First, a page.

FULLY BOOKED On the media: what does the future hold for Arab state media?

Talk April 13, 2011 7:00 PM

Videos that were circulated after the fall of President Hosni Mubarak showing state TV bosses being chased out of their offices and journalist strikes appeared to herald a new era in Egypt.

In Libya, hackers have attacked the state broacaster’s website and scenes of people throwing their shoes at the screen in a mark of disrespect are reported to have taken place in Libya as they did in Egypt and other countries where the media is regarded as an instrument of government.

The state-controlled TV channels, radio, newspapers and magazines were re-casting themselves as champions of radical change, while just days before the protestors in Tahrir Square had been ignored or denounced.

But can a leopard change its spots? Already there has been criticism of Egyptian broadcasters and newspapers for stirring up xenophobia and for remaining hostile to the pro-democracy movements.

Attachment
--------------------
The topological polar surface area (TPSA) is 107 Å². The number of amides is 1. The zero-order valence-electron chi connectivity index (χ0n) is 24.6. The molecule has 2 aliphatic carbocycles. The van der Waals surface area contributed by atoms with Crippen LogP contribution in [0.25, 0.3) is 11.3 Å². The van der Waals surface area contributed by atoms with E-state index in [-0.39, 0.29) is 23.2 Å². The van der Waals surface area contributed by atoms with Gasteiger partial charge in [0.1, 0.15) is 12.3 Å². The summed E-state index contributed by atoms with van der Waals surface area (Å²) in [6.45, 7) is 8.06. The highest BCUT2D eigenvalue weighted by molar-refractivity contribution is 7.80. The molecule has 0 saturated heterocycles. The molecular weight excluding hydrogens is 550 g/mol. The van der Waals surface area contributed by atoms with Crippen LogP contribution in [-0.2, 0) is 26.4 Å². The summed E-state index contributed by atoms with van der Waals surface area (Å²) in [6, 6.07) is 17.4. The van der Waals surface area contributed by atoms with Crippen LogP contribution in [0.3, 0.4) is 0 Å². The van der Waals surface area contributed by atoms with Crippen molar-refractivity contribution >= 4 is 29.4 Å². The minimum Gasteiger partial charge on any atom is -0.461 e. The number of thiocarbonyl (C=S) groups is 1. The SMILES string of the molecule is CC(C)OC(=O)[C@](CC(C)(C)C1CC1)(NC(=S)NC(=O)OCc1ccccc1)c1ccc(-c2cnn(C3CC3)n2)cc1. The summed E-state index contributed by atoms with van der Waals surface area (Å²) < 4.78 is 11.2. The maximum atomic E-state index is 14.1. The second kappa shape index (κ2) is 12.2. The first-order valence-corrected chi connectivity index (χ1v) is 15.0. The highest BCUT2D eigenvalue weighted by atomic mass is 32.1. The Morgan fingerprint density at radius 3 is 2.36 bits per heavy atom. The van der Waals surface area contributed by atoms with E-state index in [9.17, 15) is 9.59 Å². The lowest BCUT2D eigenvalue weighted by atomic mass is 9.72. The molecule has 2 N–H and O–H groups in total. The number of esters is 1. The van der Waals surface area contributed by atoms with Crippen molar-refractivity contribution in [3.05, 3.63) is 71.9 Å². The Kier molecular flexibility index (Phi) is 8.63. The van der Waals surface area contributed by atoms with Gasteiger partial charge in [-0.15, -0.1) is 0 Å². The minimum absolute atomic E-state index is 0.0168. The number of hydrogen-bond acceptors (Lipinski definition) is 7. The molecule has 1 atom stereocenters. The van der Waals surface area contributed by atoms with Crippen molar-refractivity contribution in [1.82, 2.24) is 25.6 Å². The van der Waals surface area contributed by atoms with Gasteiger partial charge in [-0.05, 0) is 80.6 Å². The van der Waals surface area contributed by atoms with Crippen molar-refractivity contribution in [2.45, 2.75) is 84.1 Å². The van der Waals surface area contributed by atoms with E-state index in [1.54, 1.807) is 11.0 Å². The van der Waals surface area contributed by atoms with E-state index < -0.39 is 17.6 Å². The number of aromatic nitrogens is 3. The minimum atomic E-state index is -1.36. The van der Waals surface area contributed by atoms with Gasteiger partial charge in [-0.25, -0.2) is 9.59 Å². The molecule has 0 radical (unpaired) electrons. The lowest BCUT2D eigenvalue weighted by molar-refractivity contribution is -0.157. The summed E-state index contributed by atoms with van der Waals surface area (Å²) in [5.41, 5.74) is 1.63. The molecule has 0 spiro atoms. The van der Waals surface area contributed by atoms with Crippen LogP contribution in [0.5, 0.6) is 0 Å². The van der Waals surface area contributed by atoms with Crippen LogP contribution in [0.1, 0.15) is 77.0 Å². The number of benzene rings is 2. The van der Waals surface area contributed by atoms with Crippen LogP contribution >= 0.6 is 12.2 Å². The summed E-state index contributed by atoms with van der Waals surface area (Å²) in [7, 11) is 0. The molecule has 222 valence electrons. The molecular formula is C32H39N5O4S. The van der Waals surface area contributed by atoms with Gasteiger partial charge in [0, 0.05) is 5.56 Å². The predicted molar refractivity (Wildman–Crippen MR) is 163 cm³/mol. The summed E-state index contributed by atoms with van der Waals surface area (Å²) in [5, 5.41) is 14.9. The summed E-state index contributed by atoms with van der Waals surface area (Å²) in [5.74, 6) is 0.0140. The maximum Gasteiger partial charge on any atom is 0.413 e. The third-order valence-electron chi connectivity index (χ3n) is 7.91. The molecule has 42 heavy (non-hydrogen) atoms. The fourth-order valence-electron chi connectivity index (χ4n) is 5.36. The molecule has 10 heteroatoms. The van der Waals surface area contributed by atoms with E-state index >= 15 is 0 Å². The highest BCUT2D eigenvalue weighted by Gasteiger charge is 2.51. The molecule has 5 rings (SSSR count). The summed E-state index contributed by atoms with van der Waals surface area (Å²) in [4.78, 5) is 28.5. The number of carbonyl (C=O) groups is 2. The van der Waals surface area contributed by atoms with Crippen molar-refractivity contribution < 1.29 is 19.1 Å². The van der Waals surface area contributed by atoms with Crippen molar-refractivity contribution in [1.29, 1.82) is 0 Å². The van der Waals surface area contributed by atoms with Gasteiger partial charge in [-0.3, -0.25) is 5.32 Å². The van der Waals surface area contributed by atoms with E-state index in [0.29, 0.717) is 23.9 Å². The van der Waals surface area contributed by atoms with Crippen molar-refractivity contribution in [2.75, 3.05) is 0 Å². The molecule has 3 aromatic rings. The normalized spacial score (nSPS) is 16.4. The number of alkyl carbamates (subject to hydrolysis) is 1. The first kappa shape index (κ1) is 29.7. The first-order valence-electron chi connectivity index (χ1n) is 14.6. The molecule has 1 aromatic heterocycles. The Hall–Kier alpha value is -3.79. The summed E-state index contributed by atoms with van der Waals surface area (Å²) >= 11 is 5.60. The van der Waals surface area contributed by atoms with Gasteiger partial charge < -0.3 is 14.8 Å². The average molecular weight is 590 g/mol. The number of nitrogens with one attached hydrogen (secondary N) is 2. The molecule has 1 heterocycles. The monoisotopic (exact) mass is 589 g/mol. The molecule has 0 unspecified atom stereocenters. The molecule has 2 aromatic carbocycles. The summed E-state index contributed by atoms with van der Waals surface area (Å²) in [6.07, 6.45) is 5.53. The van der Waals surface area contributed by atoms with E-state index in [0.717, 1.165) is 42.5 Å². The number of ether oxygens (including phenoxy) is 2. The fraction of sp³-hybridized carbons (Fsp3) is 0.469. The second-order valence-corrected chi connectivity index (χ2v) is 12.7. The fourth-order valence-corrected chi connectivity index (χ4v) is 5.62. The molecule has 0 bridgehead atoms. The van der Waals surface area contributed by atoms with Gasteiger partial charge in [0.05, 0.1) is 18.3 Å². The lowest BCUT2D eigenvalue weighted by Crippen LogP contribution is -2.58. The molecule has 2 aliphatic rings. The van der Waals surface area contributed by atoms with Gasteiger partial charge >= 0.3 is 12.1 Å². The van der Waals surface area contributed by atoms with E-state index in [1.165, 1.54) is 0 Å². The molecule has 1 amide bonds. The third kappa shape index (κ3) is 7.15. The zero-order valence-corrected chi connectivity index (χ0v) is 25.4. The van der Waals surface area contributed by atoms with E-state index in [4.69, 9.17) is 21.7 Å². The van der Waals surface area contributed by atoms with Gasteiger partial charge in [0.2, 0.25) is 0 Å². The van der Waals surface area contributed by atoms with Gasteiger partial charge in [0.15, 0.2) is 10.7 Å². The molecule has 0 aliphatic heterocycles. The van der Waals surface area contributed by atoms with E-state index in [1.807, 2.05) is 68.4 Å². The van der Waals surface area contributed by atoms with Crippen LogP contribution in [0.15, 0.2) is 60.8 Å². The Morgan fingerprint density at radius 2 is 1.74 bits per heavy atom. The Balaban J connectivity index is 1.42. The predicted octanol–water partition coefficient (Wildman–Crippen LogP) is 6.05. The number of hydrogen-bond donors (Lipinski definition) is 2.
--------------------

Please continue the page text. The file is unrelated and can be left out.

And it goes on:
What is required in order that a genuine revolution takes place in the media – not only in Egypt but in other countries where autocrats have used it to bolster their power? What happens in countries such as Iran where control of the media remains absolute?

Join us at the Frontline Club when we will be discussing what the future holds for state media, the impact of channels such as Al Jazeera and BBC Arabic, and the ways that people are using the internet and other social media to circumvent that power.

The discussion will be chaired by author and broadcaster Tom Fenton.


Faisal J. Abbas, London-based journalist, blogger and social commentator. He writes regularly for Huffington Post on Middle Eastern affairs and has worked with several leading Arab media outlets such as Asharq Al Awsat, where he established and edited the paper’s weekly ‘Media Supplement’, Al Hayat and Future Television of Lebanon;

Dina Matar, senior lecturer in Arab Media and Political Communication at SOAS;

Hugh Miles, award-winning investigative journalist specialising in the Middle East and North Africa, author of Al Jazeera: How Arab TV News Challenged the World and Playing Cards in Cairo and contributing editor of the American University in Cairo’s Centre for Television Journalism media journal;

Ayman Mohyeldin, Middle East-based correspondent for Al Jazeera English.


Picture credit: BRQ Network